The 126th Annual Neshoba County Fair got underway Friday amid searing heat and expected soaring rhetoric from a slate of candidates seeking local and statewide offices. But the better deal may be for fairgoers who will be treated to plenty of great fellowship and food during the central Mississippi tradition. And another perk: The Fair Times, produced annually by the staff of The Neshoba Democrat, will go wall-to-wall this year with seven consecutive daily issues.
One not-to-miss political showdown will arrive Wednesday in the form of speeches delivered by incumbent State Auditor Stacy Pickering and GOP primary challenger Mary Hawkins Butler, longtime mayor the city of Madison. A mushroom cloud of controversy erupted earlier this week around the PIckering campaign and finances that are reportedly under investigation by federal authorities.
Enjoy those stories and a roundup of others in the Sunday Reader for July 26, 2015.
Ever hand-grabbed a catfish right out of the water? Neither have we. But it’s a very popular thing, evidently.
Ginger Harvey, an intern at The Commercial Dispatch, is a brave young lady. She experienced first hand and waist deep the thrill of hand-grabbing – aka noodling – while on assignment in Noxubee County.
Hand-grabbing is a family affair for the Gauntts. The season in Mississippi runs May 1 to July 15, and on Father’s Day, the family’s men — John, Derek, and Derek’s, son Clark, along with John’s brother-in-law Billy Clark, and his son Ben — all went out together. Nothing says, ‘Love you, Dad,’ like wrestling giant fish underwater, right?
More on that
and other items of imminent interest in this Sunday Reader for July 19, 2015.
For legions of Mississippians, Southerners in general and others dedicated to partying in the red dirt, the rapid approach of the annual Neshoba County Fair outside Philadalphia is a time for rejoicing, lighting up the grill and soaking up as much heat and humidity as Mother Nature can dish out. It’s still a number of days away, but the fairgrounds are bustling with activity.
We suspect one will find no shortage of American flags – nor of the Mississippi flag – on the premises.
Here’s a look this, that and other readables from Mississippi newspapers this Sunday, July 12, 2015.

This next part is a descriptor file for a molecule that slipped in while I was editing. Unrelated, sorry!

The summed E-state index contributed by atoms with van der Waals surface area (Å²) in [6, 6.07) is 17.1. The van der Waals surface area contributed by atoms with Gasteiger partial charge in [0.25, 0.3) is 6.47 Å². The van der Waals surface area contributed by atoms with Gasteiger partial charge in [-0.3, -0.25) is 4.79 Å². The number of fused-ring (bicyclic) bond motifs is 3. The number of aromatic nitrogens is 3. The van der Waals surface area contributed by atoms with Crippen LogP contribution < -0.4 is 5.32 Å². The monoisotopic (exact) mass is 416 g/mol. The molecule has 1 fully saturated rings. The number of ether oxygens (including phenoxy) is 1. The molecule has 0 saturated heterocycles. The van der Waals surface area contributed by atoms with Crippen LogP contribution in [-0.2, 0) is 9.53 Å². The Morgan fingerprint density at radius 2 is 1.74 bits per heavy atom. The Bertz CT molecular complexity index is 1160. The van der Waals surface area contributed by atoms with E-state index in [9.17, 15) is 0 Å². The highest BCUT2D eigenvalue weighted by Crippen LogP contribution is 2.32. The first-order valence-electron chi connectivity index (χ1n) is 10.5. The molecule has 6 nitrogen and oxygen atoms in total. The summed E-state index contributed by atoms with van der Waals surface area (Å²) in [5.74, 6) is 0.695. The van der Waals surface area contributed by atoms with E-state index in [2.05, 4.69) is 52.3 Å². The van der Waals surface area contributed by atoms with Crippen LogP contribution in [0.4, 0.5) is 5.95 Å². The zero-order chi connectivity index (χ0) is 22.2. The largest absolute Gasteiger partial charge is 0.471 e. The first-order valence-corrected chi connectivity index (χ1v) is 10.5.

- Pender: Legislature should deal with state flag – not punt the issue – The Clarion-Ledger
- One outspoken Democrat legislator is standing by the current flag – Daily Journal
- Gulfport police aim to rid city of criminal subculture – Sun Herald
- Dept. of Health hosting forum on ‘hodgepodge of dangerous chemicals’ known as spice – The Vicksburg Post
- ‘Hatchet-Face’ shares her story of surviving Katrina – Sun Herald
- Yum! Man wins cash and fame for eating most ‘slugburgers’ – Daily Journal
On the day the Confederate flag is removed from the Capitol grounds in South Carolina, there is continued debate about the Mississippi flag and calls for a new state banner. And, as the Clarion-Ledger points out in an editorial, while some of the hyperbolic and near hysterical tone of the argument goes too far, there are plenty of measured voices calling for change.
Ray Mosby, editor and publisher of The Deer Creek Pilot and a leading voice in state commentary, has no reason to doubt the flag’s importance in the context of heritage. But, for him at least, that significance has been hijacked by more acrid motives.
In a lovely and historic cemetery in the city of Warrenton, Va., there is a Gray Ghost turning over in his grave. I have some reason to infer that: I have been there; I bear his name.
Amid the current flag flap, there has been quite a lot said, some true, some not, about Confederate heritage and because of one Col. John S. Mosby, the “Gray Ghost of the Confederacy,” no one is more entitled to speak to that than am I.
And I am furious. As would he be.
(Editor’s note: An earlier edit of this post ambiguously linked to the C-L editorial. We’ve corrected here to make it clear the link is provided for its worthy read.)
Sam Hall, executive editor of The Clarion-Ledger, outlined some changes in content beginning this week in the Jackson daily. Included are a beefed-up business report that puts Clay Chandler‘s coverage front and center in a new Thursday section. The editorial page is also returning to Monday papers after being dropped a couple of years ago.
Hall takes the unusual step of acknowledging sadness over the paper’s weakened editorial voice in recent years. While the paper has carried on with a stable of local columnists, local editorials all but vanished for a period following longtime editorial director David Hampton‘s departure in 2012.
A refreshed design also premiered Monday.
Meanwhile, a longtime Gannett executive has arrived to take up residence in the publisher’s office. Genia Lovett was named interim publisher last week in an announcement by Gannett East Group President Michael Kane. Lovett, who retired from Gannett in 2014, was most recently president and publisher of The Post-Crescent in Appleton, Wis. She arrives after the abrupt departure in June of Jason Taylor, who left for Las Vegas and Gatehouse Media after just 9 months on the job.
The Sun Herald asks “What’s more American than a wedding and fireworks at a baseball game?” A post-game celebration thrilled a record crowd of over 6,000 at the Biloxi Shuckers game on the Gulf Coast July 4th.
Here’s a look at that and a roundup of the imminently readable from Mississippi newspapers this Sunday, July 5, 2015.